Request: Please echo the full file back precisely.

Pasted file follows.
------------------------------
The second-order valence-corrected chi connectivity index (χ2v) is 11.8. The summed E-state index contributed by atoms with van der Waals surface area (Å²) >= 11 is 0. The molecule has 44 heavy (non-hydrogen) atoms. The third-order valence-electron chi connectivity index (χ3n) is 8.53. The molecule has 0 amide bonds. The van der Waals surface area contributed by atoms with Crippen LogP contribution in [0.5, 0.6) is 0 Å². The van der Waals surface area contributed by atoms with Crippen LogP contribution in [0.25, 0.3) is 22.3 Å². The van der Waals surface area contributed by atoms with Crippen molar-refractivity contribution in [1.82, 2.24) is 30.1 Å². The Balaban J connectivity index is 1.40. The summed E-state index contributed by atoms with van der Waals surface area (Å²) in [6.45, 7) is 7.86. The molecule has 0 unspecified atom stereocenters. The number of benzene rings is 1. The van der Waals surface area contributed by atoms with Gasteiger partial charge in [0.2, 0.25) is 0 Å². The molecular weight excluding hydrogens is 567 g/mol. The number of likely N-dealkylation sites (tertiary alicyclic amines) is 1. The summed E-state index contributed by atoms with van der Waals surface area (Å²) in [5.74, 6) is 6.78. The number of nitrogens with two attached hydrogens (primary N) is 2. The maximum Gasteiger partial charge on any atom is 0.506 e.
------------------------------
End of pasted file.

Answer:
The second-order valence-corrected chi connectivity index (χ2v) is 11.8. The summed E-state index contributed by atoms with van der Waals surface area (Å²) >= 11 is 0. The molecule has 44 heavy (non-hydrogen) atoms. The third-order valence-electron chi connectivity index (χ3n) is 8.53. The molecule has 0 amide bonds. The van der Waals surface area contributed by atoms with Crippen LogP contribution in [0.5, 0.6) is 0 Å². The van der Waals surface area contributed by atoms with Crippen LogP contribution in [0.25, 0.3) is 22.3 Å². The van der Waals surface area contributed by atoms with Crippen molar-refractivity contribution in [1.82, 2.24) is 30.1 Å². The Balaban J connectivity index is 1.40. The summed E-state index contributed by atoms with van der Waals surface area (Å²) in [6.45, 7) is 7.86. The molecule has 0 unspecified atom stereocenters. The number of benzene rings is 1. The van der Waals surface area contributed by atoms with Gasteiger partial charge in [0.2, 0.25) is 0 Å². The molecular weight excluding hydrogens is 567 g/mol. The number of likely N-dealkylation sites (tertiary alicyclic amines) is 1. The summed E-state index contributed by atoms with van der Waals surface area (Å²) in [5.74, 6) is 6.78. The number of nitrogens with two attached hydrogens (primary N) is 2. The maximum Gasteiger partial charge on any atom is 0.506 e.